Scripted for the role of English major

May 2, 2017

Editor’s note: This is part of a series of profiles for spring 2017 commencement. See more graduates here.

As a kid growing up in Gilbert, Arizona, ASU English major Nathan Askins loved to read and write. ASU English grad (Poly campus) Nathan Askins and family Nathan Askins, an English graduate in the College of Integrative Sciences and Arts at ASU's Polytechnic campus, said the birth of his sons was the most rewarding part of his undergraduate years. Download Full Image

“I would write little ‘fan fiction’ stories for shows I watched or for action figures I would play with. By the time I got to high school, I knew that my degree would be in English,” said Askins, who completed the ASU course English 101 as a high school senior.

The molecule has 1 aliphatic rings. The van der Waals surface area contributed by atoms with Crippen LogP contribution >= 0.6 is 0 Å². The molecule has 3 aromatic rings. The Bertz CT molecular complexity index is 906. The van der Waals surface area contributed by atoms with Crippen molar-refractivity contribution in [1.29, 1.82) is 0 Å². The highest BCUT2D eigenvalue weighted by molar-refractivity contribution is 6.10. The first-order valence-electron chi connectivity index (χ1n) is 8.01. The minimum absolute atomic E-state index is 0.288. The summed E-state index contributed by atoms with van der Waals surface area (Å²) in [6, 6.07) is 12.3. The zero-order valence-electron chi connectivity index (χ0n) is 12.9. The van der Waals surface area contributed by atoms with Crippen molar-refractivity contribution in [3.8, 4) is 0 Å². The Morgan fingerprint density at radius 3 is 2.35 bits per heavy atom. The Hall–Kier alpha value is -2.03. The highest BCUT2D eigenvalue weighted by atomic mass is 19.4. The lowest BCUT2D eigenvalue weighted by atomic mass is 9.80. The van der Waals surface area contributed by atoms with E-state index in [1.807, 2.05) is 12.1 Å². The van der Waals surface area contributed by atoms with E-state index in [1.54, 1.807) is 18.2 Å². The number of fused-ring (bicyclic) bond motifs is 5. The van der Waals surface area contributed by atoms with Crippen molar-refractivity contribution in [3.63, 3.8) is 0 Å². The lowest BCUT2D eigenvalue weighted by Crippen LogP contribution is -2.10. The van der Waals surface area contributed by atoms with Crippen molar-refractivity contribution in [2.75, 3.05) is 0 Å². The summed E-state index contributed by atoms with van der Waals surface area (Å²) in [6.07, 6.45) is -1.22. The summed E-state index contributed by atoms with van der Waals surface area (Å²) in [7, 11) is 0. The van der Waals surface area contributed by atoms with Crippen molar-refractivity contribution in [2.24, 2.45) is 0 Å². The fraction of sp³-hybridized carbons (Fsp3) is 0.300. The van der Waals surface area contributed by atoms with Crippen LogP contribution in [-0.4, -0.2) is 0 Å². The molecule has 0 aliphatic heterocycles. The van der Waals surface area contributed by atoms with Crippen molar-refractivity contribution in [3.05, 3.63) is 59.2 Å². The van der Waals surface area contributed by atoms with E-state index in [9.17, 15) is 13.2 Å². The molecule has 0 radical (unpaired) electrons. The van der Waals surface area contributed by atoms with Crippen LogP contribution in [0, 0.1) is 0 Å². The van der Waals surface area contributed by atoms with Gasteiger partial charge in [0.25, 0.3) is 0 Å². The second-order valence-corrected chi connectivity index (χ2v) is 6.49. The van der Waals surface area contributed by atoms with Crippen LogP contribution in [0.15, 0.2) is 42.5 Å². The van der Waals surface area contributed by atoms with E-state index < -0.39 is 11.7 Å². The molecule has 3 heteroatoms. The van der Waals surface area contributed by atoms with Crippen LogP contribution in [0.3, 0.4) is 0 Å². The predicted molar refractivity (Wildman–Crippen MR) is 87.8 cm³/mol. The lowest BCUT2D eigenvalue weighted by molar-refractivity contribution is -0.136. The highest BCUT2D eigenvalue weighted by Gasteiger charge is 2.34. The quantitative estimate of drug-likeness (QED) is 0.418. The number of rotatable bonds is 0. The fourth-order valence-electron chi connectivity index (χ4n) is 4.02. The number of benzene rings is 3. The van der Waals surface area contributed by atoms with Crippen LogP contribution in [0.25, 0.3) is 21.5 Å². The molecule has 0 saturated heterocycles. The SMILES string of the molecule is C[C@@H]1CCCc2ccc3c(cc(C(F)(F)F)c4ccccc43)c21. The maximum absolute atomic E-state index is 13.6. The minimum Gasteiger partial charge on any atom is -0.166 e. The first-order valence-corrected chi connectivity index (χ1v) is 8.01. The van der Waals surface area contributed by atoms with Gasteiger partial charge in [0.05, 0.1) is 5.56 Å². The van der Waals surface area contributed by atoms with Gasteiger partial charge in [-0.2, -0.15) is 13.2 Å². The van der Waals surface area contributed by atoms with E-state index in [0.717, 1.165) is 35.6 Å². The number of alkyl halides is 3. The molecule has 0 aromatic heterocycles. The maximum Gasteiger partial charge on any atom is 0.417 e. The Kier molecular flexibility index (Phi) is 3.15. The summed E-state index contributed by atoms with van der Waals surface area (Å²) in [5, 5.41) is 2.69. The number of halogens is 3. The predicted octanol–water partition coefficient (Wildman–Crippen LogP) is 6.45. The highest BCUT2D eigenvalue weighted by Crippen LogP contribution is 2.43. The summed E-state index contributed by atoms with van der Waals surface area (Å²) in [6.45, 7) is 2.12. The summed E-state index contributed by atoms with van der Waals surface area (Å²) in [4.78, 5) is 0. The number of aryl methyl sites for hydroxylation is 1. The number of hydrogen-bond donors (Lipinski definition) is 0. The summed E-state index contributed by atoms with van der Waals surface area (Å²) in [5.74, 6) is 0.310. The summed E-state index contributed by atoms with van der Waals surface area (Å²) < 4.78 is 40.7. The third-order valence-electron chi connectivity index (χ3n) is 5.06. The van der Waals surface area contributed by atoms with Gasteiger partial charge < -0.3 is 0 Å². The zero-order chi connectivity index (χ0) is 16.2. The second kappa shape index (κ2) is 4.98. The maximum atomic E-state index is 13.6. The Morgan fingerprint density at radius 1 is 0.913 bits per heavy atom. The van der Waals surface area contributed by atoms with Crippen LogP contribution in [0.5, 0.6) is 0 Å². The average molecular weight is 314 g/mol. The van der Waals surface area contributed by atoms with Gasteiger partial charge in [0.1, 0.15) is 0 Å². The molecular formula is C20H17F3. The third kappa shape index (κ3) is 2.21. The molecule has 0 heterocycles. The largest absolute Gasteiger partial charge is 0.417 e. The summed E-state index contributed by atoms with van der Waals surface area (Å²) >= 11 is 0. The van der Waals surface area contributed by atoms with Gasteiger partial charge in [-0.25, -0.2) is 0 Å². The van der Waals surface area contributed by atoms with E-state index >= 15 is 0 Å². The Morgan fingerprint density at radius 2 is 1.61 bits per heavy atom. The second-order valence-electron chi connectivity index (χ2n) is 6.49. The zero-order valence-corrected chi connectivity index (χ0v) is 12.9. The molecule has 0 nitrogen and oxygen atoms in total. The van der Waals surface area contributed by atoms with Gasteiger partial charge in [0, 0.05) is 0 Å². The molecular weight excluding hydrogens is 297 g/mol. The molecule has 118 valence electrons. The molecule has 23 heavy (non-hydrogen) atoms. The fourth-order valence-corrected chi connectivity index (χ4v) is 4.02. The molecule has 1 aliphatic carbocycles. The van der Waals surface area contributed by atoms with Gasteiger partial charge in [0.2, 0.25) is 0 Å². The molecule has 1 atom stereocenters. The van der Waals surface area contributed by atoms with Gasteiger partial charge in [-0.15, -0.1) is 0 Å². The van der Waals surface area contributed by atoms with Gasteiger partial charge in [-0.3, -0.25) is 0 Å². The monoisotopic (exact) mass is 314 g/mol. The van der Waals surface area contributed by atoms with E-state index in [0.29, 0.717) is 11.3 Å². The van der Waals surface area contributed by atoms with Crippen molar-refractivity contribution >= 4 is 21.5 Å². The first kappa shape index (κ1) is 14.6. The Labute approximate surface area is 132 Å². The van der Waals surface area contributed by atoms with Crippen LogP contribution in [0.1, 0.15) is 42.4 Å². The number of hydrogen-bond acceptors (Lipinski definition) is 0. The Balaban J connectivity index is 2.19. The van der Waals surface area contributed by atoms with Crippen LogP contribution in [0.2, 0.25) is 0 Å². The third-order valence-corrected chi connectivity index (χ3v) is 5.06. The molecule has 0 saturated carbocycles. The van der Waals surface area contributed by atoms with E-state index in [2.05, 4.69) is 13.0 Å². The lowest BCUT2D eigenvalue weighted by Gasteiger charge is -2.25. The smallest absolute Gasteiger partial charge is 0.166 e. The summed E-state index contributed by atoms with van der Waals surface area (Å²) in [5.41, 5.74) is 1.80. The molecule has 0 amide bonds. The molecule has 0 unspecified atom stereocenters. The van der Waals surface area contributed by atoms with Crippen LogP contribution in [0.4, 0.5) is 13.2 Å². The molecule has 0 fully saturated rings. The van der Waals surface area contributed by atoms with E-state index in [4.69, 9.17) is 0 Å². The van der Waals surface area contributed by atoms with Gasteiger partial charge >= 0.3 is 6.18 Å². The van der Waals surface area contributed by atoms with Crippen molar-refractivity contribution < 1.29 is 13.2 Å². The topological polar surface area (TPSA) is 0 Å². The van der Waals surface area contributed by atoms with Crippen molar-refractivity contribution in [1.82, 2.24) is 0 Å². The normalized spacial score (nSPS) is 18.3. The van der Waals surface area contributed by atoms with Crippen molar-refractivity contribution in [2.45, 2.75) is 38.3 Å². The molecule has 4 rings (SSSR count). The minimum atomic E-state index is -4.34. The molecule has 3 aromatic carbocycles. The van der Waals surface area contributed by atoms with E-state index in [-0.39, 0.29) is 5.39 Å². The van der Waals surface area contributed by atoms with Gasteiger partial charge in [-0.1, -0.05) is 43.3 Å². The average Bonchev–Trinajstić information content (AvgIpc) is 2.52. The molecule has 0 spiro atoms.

“It was amazing to see a huge piece of my life come into the picture,” he said, reflecting on his decision. “Realizing English was my path seemed more like a lifelong affirmation than a choice.”

Askins completed his English major in the College of Integrative Sciences and Arts at Arizona State University's Polytechnic campus, where he especially enjoyed the course Literature for Young Adults, focused on books in different genres within Young Adult Literature, and the course Literature to Film: “We read different books and watched the movies made about them and then analyzed and wrote about why filmmakers change certain things when adapting to film.”

He’s also completed two minors: one in sustainability and one in family and human development.

After graduation, Askins will be attending law school in Idaho.